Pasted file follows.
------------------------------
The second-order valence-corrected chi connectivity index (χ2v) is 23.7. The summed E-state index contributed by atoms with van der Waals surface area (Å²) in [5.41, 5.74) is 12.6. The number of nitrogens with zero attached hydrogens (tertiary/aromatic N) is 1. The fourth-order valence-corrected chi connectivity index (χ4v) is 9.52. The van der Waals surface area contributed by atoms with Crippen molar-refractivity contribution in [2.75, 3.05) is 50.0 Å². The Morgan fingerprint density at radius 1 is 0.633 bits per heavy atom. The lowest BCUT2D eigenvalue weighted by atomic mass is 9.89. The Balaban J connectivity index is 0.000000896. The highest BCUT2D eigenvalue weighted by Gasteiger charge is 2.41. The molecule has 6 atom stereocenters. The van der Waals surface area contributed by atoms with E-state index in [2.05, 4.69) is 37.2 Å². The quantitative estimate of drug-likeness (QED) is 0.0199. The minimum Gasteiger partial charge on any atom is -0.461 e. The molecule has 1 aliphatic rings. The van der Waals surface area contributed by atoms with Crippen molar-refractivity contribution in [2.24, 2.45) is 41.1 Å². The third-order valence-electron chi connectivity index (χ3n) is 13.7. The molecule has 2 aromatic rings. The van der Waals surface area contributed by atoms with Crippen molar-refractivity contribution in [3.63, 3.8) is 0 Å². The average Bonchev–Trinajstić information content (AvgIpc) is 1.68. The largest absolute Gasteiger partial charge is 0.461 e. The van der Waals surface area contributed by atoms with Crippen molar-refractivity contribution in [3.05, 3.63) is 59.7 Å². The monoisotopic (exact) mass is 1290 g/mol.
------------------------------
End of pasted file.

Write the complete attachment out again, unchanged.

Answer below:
The second-order valence-corrected chi connectivity index (χ2v) is 23.7. The summed E-state index contributed by atoms with van der Waals surface area (Å²) in [5.41, 5.74) is 12.6. The number of nitrogens with zero attached hydrogens (tertiary/aromatic N) is 1. The fourth-order valence-corrected chi connectivity index (χ4v) is 9.52. The van der Waals surface area contributed by atoms with Crippen molar-refractivity contribution in [2.75, 3.05) is 50.0 Å². The Morgan fingerprint density at radius 1 is 0.633 bits per heavy atom. The lowest BCUT2D eigenvalue weighted by atomic mass is 9.89. The Balaban J connectivity index is 0.000000896. The highest BCUT2D eigenvalue weighted by Gasteiger charge is 2.41. The molecule has 6 atom stereocenters. The van der Waals surface area contributed by atoms with E-state index in [2.05, 4.69) is 37.2 Å². The quantitative estimate of drug-likeness (QED) is 0.0199. The minimum Gasteiger partial charge on any atom is -0.461 e. The molecule has 1 aliphatic rings. The van der Waals surface area contributed by atoms with Crippen molar-refractivity contribution in [2.24, 2.45) is 41.1 Å². The third-order valence-electron chi connectivity index (χ3n) is 13.7. The molecule has 2 aromatic rings. The van der Waals surface area contributed by atoms with Crippen molar-refractivity contribution in [3.63, 3.8) is 0 Å². The average Bonchev–Trinajstić information content (AvgIpc) is 1.68. The largest absolute Gasteiger partial charge is 0.461 e. The van der Waals surface area contributed by atoms with Crippen molar-refractivity contribution in [3.05, 3.63) is 59.7 Å². The monoisotopic (exact) mass is 1290 g/mol.